You may wonder if this is happening with all security policy or just specific areas. In my testing, I’ve found the following policy areas seem to exhibit this “write-back” behavior:
Computer Configuration\Policies\Windows Settings\Security Settings\Account Policy
Computer Configuration\Policies\Windows Settings\Security Settings\Local Policies
This includes basic stuff like password policy, as well as security delegation areas such as user rights assignment and security options.
Implementing the “Feature”
If you don’t believe that this behavior exists (I sure didn’t believe it was possible the first time I saw it), you can duplicate it yourself. The first thing to note is that it is not a simple matter of opening the local GPO Editor, and making changes to local security policy on a given DC. The GP Editor tool actually prevents you from making changes to local security policy that has been set by a domain-based GPO, as shown here:
But there are other ways to affect change to the local security policy outside of GP editor. In the simplest case, the good old command-line net.exe command can make changes to password policy. For example, if I run the following command on a DC:
net accounts /minpwlen:9
This will change the minimum password length policy to 9 characters. But since it’s being run on a domain controller, the DC then writes this new value back up to the Default Domain Policy GPO, which is, by default, responsible for setting account policy on the domain. Crazy, huh?
The second way you can affect local security policy changes is to create custom security templates and use secedit.exe to apply them. This involves loading up the “Security Templates MMC snap-in” and setting some local security settings within a custom template, as shown here:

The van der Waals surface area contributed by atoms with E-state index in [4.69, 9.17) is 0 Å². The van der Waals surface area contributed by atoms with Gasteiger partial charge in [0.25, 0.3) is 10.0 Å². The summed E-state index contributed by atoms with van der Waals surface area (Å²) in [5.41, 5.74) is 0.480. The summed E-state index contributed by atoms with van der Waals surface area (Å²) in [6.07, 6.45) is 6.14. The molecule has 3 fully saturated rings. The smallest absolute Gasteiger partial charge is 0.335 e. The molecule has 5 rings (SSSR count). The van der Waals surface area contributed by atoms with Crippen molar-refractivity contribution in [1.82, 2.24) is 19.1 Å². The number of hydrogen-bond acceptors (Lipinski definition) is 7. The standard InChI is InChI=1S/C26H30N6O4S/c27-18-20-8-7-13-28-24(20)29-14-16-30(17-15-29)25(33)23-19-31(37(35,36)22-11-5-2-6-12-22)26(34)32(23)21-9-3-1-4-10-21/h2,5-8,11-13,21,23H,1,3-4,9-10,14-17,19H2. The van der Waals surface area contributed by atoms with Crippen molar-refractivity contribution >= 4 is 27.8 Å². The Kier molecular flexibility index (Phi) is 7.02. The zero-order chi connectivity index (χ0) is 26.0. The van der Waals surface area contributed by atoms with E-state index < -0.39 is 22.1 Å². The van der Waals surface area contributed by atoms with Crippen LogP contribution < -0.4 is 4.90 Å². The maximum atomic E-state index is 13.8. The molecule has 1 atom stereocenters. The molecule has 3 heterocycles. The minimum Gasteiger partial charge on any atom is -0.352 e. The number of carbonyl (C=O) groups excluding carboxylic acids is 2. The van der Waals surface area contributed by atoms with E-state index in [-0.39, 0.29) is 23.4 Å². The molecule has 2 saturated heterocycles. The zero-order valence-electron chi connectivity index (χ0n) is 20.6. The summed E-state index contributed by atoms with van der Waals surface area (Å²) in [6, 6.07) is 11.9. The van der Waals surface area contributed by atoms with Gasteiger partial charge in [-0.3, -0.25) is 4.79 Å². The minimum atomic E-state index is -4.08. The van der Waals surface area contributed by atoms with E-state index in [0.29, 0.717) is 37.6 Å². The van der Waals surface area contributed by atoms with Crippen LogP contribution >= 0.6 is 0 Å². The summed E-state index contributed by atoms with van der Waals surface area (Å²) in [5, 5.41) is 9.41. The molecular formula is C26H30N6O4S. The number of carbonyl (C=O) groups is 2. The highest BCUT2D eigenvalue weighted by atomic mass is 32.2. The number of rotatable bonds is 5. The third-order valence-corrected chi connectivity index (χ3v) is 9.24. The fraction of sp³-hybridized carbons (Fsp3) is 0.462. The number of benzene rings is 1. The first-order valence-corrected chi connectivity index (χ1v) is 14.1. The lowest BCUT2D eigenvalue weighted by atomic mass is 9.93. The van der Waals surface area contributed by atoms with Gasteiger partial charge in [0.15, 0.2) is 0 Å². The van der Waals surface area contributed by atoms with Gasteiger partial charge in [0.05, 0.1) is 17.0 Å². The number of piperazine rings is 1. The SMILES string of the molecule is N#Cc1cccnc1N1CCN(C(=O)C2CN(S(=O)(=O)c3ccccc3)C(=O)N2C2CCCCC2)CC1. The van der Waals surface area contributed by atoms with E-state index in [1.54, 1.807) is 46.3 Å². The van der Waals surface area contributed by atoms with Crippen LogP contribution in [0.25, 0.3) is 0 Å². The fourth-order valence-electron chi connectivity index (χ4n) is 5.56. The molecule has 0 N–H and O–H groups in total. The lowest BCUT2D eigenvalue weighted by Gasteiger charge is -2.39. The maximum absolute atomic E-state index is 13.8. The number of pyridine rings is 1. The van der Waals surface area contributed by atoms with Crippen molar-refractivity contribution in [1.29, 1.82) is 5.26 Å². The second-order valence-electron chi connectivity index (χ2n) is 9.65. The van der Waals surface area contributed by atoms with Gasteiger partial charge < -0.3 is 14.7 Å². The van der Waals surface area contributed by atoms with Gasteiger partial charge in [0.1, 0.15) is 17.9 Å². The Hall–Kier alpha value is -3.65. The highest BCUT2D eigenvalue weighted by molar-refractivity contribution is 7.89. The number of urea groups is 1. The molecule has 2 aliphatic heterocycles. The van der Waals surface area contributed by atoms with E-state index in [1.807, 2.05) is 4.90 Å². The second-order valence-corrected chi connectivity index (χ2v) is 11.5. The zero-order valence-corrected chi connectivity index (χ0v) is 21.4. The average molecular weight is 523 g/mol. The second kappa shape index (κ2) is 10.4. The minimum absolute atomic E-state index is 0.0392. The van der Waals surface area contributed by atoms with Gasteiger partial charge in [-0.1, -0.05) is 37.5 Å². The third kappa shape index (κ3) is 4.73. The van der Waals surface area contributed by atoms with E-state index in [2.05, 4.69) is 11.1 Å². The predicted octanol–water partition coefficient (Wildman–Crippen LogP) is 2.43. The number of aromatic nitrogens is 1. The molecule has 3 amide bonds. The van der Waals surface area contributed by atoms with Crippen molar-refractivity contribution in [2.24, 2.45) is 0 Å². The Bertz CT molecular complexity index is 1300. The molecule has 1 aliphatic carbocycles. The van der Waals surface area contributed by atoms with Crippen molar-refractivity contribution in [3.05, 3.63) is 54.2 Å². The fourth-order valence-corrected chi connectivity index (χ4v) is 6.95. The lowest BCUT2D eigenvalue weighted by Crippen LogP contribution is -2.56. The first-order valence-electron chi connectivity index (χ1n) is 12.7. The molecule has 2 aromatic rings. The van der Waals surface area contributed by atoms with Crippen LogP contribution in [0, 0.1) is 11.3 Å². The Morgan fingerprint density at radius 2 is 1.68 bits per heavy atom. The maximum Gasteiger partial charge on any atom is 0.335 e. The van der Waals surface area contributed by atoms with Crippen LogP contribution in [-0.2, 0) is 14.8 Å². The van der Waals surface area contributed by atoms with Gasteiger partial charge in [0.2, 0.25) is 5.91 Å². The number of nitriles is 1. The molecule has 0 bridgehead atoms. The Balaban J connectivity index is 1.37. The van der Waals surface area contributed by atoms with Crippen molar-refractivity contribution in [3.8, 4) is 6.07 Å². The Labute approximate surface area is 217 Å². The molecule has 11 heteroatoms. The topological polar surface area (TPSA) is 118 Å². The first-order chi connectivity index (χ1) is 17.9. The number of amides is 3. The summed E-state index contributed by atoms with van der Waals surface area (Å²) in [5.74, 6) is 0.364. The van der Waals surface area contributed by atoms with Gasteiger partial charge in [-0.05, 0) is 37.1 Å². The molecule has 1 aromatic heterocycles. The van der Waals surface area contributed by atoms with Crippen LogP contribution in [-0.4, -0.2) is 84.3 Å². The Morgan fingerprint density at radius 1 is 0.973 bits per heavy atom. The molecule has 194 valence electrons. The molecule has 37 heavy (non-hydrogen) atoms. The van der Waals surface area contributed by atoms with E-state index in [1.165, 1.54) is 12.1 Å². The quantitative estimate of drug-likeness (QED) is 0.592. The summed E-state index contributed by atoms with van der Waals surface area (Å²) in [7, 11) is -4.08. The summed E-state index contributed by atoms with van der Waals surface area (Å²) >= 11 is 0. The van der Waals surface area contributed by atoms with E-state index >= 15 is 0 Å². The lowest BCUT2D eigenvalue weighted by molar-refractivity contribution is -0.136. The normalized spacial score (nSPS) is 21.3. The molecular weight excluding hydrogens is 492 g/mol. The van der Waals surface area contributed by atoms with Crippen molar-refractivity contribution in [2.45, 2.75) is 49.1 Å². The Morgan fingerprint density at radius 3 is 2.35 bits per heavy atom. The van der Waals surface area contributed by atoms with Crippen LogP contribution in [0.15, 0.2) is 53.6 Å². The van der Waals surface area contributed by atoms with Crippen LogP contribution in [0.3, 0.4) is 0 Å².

In this example above, I’m modifying the “Deny Logon Locally” user right to add a new group to it. I can then apply this policy change on the DC using secedit.exe as follows:
SECEDIT /configure /db secedit.sdb /cfg "c:\userrights.inf”
Now that I’ve applied these settings to user rights, they’ll be written back up to, in this case, the Default Domain Controllers Policy, overwriting any previous definition for “Deny Logon Locally” that may have been set there (not a good thing).
Beware of Ghosts
Now that you’re aware of this behavior, what do you do about it? Well, certainly, you want to avoid having it happen in the first place! As in the case of this customer, having a good Group Policy change auditing solution in place, such as our GP Auditing & Attestation (GPAA) product, will help alert you when these things happen. But educating your admins and your vendors is also a good idea, since all of these changes necessarily impact an entire domain! It’s best to try to first avoid the ghosts, and if they show up, be quick about sending them away before they do real damage! Ghostbusters anyone?